Drone Girl: You’ve said in the past that your love of robots started with R2D2. He was your role model?
Helen Greiner: It’s more of an inspiration or a muse, than a role model.

DG: Who were your role models when you first got into robotics?
HG: I always respected academic role models. At the time they were mostly all men, and that’s changed over time which is great. It was a bit different when I was in school in the 80s and 90s.

DG: Were those role models at MIT?
HG: I went to MIT because I saw a robotics competition on the Discovery Channel called 2.70. It’s now used in high schools across the country. It’s been so successful in inspiring kids to go into STEM.

DG: So you’ve obviously been in the robotics field for a long time. You created the Roomba among other things. But at what point did you decide you were going to go from ground robots to drones?
HG: I did iRobot for 18 years. We built some of the best ground robots. Back in the 90s, we said, “let’s not do drones because it’s a crowded field.” Well of course, now it’s an even more crowded field. But I started thinking about what to do next. I was always jealous of drones because they essentially cheat. There’s all kinds of stuff on the ground that ground robots need to avoid or step over. In the air, there is so much more free space. There are no tables or chairs to run into. Once you get above the tree-level, there is really nothing else there. It’s an ideal space for robots to operate.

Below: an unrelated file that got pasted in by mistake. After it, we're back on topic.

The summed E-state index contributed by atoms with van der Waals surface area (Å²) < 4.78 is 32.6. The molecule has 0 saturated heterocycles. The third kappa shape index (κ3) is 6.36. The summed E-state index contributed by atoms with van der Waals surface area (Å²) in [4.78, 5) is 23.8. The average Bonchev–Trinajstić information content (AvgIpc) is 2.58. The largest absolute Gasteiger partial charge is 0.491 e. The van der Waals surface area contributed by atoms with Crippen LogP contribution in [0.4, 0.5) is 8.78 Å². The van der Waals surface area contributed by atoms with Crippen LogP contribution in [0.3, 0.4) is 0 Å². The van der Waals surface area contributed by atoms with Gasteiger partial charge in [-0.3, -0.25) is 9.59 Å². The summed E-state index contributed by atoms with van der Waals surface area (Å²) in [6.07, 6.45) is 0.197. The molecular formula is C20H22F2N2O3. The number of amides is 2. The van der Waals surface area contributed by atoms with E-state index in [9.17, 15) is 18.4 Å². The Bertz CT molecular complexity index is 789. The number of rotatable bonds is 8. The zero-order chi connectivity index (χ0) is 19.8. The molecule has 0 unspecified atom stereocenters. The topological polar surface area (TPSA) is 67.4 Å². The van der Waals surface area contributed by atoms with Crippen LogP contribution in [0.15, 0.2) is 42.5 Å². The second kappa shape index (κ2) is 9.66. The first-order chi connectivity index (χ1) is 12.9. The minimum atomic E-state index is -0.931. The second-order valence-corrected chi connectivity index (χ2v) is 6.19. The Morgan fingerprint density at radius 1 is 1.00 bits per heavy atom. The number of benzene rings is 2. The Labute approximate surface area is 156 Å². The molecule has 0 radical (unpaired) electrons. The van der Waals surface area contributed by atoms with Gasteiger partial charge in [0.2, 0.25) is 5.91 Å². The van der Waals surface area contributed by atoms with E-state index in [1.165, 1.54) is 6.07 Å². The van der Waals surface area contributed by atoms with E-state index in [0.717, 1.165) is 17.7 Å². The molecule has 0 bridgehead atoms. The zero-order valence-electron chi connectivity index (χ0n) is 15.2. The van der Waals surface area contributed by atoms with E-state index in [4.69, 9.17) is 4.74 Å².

DG: But with drones, you have other problems that you don’t have with ground robots. You have to worry about battery life, which currently tops out around 25 minutes to power a flying robot in the air. Though, it seems like you have solved it through the microfilament technology you created.
HG: We’ve certainly solved it for the applications that we are working on. We’ve created the PARC system. You can fly it for weeks at a time.
It is for people that are interested in monitoring their own facility, rather than someone else’s. Another drone we are building is called the Pocket Flyer. It can go a few hundred feet and into tunnels and buildings. Without a cable, you really lose communications when you go into buildings. This solves that problem.

DG: Going back to the “Drone Girl” topic, what has your experience been being a female in the drone industry?
HG: When I was younger, it was a double-edged sword. I would go to meetings and be the only woman there, which some people might take as a negative. But you can use it as a positive. People would remember me and say, “well, that’s the robot lady.” I’ve always felt welcome in the industry.

DG: Your company, CyPhy Works is interesting in that the majority of the leadership on your team is female.
HG: It wasn’t by design. The best qualified candidates happened to be female. As long as companies are looking for the best people, it doesn’t matter, male or female. We don’t go out of our way to hire women. It’s just, these are the people who applied and are the best qualified.